Kanako’s attempts at pop idol stardom have fizzled out. Rejected by Tokyo, she returns to her sea-side home town. Within minutes of arriving, her grandmother is run over by a group of rambunctious teens. With her dying breath, the grandmother asks Kanako to look after the family shrine. She discovers a kappa, a cucumber-loving sea monster from traditional Japanese folklore, lives near-by. Kanako and the friendly kappa are soon abducted by a rogue group of Japanese extremists who want to create a race of half-human, half-kappa super soldiers. Following a nuclear explosions, both monsters grow to massive sizes and wreck havoc in Tokyo.
Hideaki Anno, director of “Neon Genesis Evangelion” and Toho’s new Godzilla movie.) Their leader is a teenage girl who talks with a high-pitched moe voice and wears a leather bikini. She carries her grandfather’s corpse around in a wheelchair. When the kappa shows up to rescue her, a karate fight ensues between the monster and the villains. There’s slow-motion machine gun shooting and sudden naginata swinging. It’s nuts and fairly consistently amusing.
After the nuke goes off, the fish-men fuse into one giant beast named Hangyolas. He immediately marches on Tokyo. The military responses with jets, tanks, and giant laser beams which are powerless against the beast. I like the Hangyolas suit, which looks a bit like one of those dragons you see in a Chinatown parade. Yet the long scenes of the monster wrecking the vehicles gets a little tedious. Things pick up considerably when the kappa, transformed into the giant Death Kappa by the explosion, appears. Despite the kappa suit’s inexpressive face, the suits prove surprisingly flexible. The kaiju fight is acrobatic, full of flips, body slams, clotheslines, and flying kicks. One fun moment occurs when Death Kappa pulls Hangyolas’ tail off, like a gecko. A factory's smokestacks are improvised into nun-chucks and a dome is used like a volley ball. The fight takes up the last ten minutes of the film. The battle is silly but still functions as an entertaining kaiju brawl.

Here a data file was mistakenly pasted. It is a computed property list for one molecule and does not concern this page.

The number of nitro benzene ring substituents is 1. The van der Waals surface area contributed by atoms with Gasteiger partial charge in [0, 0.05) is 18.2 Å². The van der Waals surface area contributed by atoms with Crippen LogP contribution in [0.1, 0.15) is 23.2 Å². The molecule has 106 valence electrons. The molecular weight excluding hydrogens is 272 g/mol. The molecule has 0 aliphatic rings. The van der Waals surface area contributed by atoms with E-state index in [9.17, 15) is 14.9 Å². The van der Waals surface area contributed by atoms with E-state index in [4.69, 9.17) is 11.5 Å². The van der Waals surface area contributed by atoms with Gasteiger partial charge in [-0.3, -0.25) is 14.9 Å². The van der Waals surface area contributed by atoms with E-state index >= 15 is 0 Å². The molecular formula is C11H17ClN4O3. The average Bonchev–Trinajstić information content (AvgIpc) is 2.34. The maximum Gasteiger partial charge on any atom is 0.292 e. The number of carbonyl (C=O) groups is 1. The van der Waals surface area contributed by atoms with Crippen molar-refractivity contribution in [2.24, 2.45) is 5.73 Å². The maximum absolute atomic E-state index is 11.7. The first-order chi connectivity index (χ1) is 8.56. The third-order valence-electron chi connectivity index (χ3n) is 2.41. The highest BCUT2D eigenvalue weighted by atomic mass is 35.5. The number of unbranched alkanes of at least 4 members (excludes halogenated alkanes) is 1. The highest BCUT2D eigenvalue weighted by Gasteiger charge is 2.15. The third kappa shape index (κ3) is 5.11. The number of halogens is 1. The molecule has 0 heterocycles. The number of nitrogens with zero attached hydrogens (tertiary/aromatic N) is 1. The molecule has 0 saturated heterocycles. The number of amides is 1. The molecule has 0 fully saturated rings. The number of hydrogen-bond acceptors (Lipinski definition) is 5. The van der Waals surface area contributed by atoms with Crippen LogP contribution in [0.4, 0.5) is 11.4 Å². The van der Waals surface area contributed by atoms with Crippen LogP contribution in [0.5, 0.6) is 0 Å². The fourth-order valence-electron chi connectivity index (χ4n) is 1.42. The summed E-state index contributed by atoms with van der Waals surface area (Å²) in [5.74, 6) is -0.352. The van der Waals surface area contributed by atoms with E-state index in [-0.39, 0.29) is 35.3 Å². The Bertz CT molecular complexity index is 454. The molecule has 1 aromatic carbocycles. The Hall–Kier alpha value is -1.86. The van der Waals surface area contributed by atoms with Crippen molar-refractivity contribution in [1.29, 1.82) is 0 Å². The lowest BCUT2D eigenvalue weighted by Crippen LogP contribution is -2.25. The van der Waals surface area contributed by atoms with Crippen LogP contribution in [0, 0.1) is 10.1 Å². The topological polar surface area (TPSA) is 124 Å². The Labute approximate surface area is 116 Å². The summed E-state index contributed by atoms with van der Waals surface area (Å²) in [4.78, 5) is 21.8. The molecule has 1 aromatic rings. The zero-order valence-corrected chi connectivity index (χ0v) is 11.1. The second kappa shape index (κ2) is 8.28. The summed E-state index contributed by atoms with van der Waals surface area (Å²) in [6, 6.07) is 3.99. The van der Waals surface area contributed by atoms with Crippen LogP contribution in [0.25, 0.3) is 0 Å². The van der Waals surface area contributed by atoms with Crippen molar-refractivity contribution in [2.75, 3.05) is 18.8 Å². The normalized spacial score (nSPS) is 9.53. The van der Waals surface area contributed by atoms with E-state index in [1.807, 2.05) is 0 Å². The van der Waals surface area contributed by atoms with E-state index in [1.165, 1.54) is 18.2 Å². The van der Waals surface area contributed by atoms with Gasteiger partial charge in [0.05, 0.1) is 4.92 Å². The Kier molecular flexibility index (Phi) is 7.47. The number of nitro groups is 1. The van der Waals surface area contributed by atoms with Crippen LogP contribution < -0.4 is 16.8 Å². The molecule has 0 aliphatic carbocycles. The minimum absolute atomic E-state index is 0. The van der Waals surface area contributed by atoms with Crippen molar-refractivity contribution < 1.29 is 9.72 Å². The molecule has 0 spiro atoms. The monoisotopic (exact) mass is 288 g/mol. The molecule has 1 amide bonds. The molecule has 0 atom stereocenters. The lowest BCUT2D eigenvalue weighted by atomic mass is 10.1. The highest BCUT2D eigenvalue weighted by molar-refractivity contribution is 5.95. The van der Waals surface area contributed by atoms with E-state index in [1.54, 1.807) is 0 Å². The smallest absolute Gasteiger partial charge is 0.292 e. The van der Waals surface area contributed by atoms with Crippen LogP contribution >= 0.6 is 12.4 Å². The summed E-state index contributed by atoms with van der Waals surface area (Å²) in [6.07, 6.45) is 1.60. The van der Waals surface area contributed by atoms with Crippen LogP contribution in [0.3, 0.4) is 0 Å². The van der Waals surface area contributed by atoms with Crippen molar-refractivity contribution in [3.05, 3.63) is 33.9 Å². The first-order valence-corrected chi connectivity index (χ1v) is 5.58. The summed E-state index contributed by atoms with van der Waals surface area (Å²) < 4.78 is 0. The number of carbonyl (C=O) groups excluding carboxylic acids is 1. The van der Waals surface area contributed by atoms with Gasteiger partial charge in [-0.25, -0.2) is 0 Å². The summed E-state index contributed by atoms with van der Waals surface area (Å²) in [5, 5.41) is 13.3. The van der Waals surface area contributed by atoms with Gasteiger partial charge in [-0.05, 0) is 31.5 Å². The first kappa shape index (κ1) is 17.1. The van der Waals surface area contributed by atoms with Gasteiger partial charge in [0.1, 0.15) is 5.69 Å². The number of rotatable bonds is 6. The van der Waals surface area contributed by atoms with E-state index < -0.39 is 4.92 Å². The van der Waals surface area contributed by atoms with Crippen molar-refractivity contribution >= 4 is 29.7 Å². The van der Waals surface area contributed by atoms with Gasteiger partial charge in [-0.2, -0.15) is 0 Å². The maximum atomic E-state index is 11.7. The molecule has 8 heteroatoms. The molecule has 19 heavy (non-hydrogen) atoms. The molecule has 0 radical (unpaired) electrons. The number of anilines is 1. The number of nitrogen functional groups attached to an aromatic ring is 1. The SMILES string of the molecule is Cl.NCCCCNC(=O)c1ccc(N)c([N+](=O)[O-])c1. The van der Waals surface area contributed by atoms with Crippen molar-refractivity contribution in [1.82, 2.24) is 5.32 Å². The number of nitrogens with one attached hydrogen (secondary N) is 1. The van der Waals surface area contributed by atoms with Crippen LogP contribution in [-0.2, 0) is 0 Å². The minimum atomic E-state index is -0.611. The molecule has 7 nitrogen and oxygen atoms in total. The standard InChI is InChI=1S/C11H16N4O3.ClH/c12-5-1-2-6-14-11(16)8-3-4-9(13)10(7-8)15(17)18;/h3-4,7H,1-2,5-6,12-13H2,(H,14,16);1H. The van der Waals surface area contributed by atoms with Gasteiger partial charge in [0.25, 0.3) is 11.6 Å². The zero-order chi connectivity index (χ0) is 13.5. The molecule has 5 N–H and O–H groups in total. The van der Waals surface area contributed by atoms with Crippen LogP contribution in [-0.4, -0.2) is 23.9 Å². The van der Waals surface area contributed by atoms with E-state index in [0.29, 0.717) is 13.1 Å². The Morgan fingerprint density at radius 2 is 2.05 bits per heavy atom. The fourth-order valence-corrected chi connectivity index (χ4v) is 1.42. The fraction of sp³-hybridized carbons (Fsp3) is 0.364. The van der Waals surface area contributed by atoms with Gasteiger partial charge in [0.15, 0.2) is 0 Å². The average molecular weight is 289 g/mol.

Godzilla Raids Again,” the monsters’ heads are replaced with hand puppets for one scene. Like Godzilla, Death Kappa’s head-plate glows before he sprays his atomic breath. A possible reference to “Godzilla 2000” occurs when, after his victory, Kappa sets the city ablaze. The tank-mounted death ray is right out of any Showa monster movie. Some moments are more purposely funny then others. The action is periodically interrupted so that a monster expert can dryly explain what’s going on. The jets, tanks, and cityscapes are intentionally fake looking. When Hangyolas attacks the city, some teens stop to get a selfie with the beast. A reporter is burned to a crisp by the monster’s flames, while the news ticker dryly comments on the event. The movie is most funny when nutty things are simply happening on-screen.
Though indecisively placed between parody and wack-a-doo homage, I still had fun with “Death Kappa.” Something insane is happening most every second of its short 79 minute run time. The effects are cheap but charming. The movie moves along at a nice pace, smoothly going from one crazy set-piece to another. On the short list of kaiju movie parodies, it’s far more consistent then “The Monster X Strikes Back” but never reaches the giddy heights of “Gehara.” That’s a comfortable half-way point to be at. [7/10]
As I’ve mentioned before, there’s actually a market now for horror movies with intentionally ridiculous threats. People are making bad movies on purpose. We’ve reached peak irony saturation, you guys. Occasionally, this idea will produce a gem like “Lost Skeleton of Cadavra." Usually, it produces trying-too-hard, obnoxious crap like… “Zombeavers!” Obviously conceived as a title first and everything else second, the film was written by Jon and Al Kaplan. The two run a delightful Youtube channel, full of musical versions of macho eighties action flicks. Disappointingly, their feature film has none of the charm or humor of those shorts.